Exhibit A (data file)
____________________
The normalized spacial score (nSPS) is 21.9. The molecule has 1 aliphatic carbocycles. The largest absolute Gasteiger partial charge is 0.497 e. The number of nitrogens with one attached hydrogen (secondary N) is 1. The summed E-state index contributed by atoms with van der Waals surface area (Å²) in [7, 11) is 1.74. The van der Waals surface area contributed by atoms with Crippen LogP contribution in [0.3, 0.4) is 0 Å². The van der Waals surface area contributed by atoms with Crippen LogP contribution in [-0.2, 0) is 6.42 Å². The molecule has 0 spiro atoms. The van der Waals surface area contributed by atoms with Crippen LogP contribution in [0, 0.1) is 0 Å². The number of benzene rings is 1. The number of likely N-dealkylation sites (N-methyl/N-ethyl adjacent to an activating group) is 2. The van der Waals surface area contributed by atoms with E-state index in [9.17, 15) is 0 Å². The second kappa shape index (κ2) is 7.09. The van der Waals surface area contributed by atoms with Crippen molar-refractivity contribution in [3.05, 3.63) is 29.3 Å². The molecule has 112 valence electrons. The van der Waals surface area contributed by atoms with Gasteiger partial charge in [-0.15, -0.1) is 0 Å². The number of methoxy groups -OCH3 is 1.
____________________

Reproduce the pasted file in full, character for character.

The normalized spacial score (nSPS) is 21.9. The molecule has 1 aliphatic carbocycles. The largest absolute Gasteiger partial charge is 0.497 e. The number of nitrogens with one attached hydrogen (secondary N) is 1. The summed E-state index contributed by atoms with van der Waals surface area (Å²) in [7, 11) is 1.74. The van der Waals surface area contributed by atoms with Crippen LogP contribution in [0.3, 0.4) is 0 Å². The van der Waals surface area contributed by atoms with Crippen LogP contribution in [-0.2, 0) is 6.42 Å². The molecule has 0 spiro atoms. The van der Waals surface area contributed by atoms with Crippen LogP contribution in [0, 0.1) is 0 Å². The number of benzene rings is 1. The number of likely N-dealkylation sites (N-methyl/N-ethyl adjacent to an activating group) is 2. The van der Waals surface area contributed by atoms with E-state index in [9.17, 15) is 0 Å². The second kappa shape index (κ2) is 7.09. The van der Waals surface area contributed by atoms with Crippen molar-refractivity contribution in [3.05, 3.63) is 29.3 Å². The molecule has 112 valence electrons. The van der Waals surface area contributed by atoms with Gasteiger partial charge in [-0.15, -0.1) is 0 Å². The number of methoxy groups -OCH3 is 1.